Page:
REF 2021: Transforming Music Policy in Liverpool: Heritage, Tourism and Industry

Research at the Institute of Popular Music has catalysed and informed policy innovations in the Liverpool city-region. Together, these innovations have brought about permanent and productive collaboration across the region’s formerly disconnected sectors of music heritage, music tourism and music industry.

The Challenge 

The research concentrated on music tourism and heritage. Firstly, research commissioned by Liverpool City Council sought to establish the economic and cultural value of Beatles tourism to Liverpool’s economy. The research was conducted by staff from the Institute of Popular Music (IPM, University of Liverpool), the Institute of Cultural Capital (ICC, joint University of Liverpool and Liverpool John Moores University), and the European Institute for Urban Affairs (EIUA, John Moores University). The challenge represented to the researchers was two-fold: firstly, to generate reliable numerical data on the annual amount spent by Beatles tourists in the city; and, secondly, to tackle the complexities associated with what is offered to tourists, and why.  

Secondly, research on music history and heritage at the Institute of Popular Music (IPM) directly contributed to the recognition of Liverpool as UNESCO City of Music, a status that enabled Liverpool City Council to establish new mechanisms for developing, strengthening and promoting music and the music industries locally, most notably the City-Region Music Board. The challenge represented to the researchers was two-fold: firstly, to inform and strengthen the city’s bid to become a UNESCO City of Music; and, secondly, to investigate ways of using this status to develop music industry, tourism and heritage.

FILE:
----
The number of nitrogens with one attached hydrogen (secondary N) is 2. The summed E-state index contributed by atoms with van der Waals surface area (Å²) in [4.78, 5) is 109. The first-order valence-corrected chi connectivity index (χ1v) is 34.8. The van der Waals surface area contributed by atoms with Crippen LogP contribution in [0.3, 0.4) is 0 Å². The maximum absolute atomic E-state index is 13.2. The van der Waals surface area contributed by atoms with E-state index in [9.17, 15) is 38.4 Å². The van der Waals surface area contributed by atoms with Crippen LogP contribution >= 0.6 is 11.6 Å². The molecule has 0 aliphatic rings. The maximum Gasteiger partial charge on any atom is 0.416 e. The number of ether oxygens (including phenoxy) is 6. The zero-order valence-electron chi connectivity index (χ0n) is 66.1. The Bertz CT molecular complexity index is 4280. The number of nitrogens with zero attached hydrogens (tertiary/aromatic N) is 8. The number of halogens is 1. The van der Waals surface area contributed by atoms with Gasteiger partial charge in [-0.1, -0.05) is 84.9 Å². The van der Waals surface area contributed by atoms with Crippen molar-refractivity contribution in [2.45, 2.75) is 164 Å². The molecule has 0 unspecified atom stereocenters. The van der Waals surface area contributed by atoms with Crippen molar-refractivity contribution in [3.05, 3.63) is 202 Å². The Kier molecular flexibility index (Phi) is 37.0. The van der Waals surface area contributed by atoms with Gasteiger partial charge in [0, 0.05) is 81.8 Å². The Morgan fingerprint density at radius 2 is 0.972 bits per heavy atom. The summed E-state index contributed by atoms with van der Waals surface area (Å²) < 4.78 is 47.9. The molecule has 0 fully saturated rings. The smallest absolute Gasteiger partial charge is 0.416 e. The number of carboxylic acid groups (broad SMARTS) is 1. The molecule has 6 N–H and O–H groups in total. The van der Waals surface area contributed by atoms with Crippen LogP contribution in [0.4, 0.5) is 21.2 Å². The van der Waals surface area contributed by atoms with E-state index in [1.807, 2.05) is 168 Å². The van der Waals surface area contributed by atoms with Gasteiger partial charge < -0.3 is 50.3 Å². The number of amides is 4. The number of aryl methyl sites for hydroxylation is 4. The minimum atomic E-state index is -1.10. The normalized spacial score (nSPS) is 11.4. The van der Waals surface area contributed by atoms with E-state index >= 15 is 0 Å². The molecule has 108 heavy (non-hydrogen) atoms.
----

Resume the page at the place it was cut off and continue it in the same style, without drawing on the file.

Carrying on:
Research Action 

The research on Beatles tourism was divided between the IPM and the EIUA with the ICC as managers of the project. The EIUA conducted the numerical data analysis while Jones (IPM) and Yates (ICC) interviewed a wide range of stakeholders, among them the directors of Cavern City Tours (owners of the main Beatles tourism attraction, the Cavern, and operators of the Magical Mystery Tour bus service); the National Trust (owners of two of the Beatles’ childhood homes); and Apple Corps, the Beatles own holding company.  

Jones also built on findings from historic research on Liverpool music history, heritage and tourism and heritage conducted by Cohen and other IPM researchers, among them Holly Tessler, Marion Leonard, Robert Strachan and Mike Brocken. Cohen’s research was conducted through a series of projects and collaboration with local and national cultural organisations. It included ethnographic and archival investigation into the richness and diversity of Liverpool’s popular music past, long-standing efforts to develop the local music industries and formulate music policy, diverse experiences and evaluations of Beatles tourism, and different understandings of music as heritage. This research exposed the sometimes fractious interplay between official and alternative accounts of the musical past, and a palpable lack of cohesion between private and public initiatives in terms of music heritage, tourism and industry.